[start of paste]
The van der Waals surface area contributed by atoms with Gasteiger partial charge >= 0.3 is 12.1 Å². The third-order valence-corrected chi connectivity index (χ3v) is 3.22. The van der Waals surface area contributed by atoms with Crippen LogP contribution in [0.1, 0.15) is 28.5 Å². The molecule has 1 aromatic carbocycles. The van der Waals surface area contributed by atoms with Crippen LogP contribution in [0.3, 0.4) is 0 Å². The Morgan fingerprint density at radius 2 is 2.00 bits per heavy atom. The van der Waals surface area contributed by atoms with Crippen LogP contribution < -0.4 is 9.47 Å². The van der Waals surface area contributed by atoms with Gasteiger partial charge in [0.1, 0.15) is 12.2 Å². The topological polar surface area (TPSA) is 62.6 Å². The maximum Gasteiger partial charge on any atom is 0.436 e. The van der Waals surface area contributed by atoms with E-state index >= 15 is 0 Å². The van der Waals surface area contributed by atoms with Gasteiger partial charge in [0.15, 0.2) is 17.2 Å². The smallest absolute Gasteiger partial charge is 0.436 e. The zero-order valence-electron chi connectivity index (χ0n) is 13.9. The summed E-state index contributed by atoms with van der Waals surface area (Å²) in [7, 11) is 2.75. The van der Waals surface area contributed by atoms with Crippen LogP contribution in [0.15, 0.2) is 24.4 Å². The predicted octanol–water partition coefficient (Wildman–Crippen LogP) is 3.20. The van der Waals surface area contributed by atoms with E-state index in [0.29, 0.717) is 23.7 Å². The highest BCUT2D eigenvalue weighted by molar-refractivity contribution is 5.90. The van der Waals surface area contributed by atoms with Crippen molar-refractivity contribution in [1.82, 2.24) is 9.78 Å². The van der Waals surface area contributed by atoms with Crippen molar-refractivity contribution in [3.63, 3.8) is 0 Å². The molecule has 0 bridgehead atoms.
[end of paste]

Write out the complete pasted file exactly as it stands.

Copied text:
The van der Waals surface area contributed by atoms with Gasteiger partial charge >= 0.3 is 12.1 Å². The third-order valence-corrected chi connectivity index (χ3v) is 3.22. The van der Waals surface area contributed by atoms with Crippen LogP contribution in [0.1, 0.15) is 28.5 Å². The molecule has 1 aromatic carbocycles. The van der Waals surface area contributed by atoms with Crippen LogP contribution in [0.3, 0.4) is 0 Å². The Morgan fingerprint density at radius 2 is 2.00 bits per heavy atom. The van der Waals surface area contributed by atoms with Crippen LogP contribution < -0.4 is 9.47 Å². The van der Waals surface area contributed by atoms with Gasteiger partial charge in [0.1, 0.15) is 12.2 Å². The topological polar surface area (TPSA) is 62.6 Å². The maximum Gasteiger partial charge on any atom is 0.436 e. The van der Waals surface area contributed by atoms with E-state index >= 15 is 0 Å². The van der Waals surface area contributed by atoms with Gasteiger partial charge in [0.15, 0.2) is 17.2 Å². The smallest absolute Gasteiger partial charge is 0.436 e. The zero-order valence-electron chi connectivity index (χ0n) is 13.9. The summed E-state index contributed by atoms with van der Waals surface area (Å²) in [7, 11) is 2.75. The van der Waals surface area contributed by atoms with Crippen LogP contribution in [0.15, 0.2) is 24.4 Å². The predicted octanol–water partition coefficient (Wildman–Crippen LogP) is 3.20. The van der Waals surface area contributed by atoms with E-state index in [0.29, 0.717) is 23.7 Å². The highest BCUT2D eigenvalue weighted by molar-refractivity contribution is 5.90. The van der Waals surface area contributed by atoms with Crippen molar-refractivity contribution in [1.82, 2.24) is 9.78 Å². The van der Waals surface area contributed by atoms with Crippen molar-refractivity contribution in [3.63, 3.8) is 0 Å². The molecule has 0 bridgehead atoms.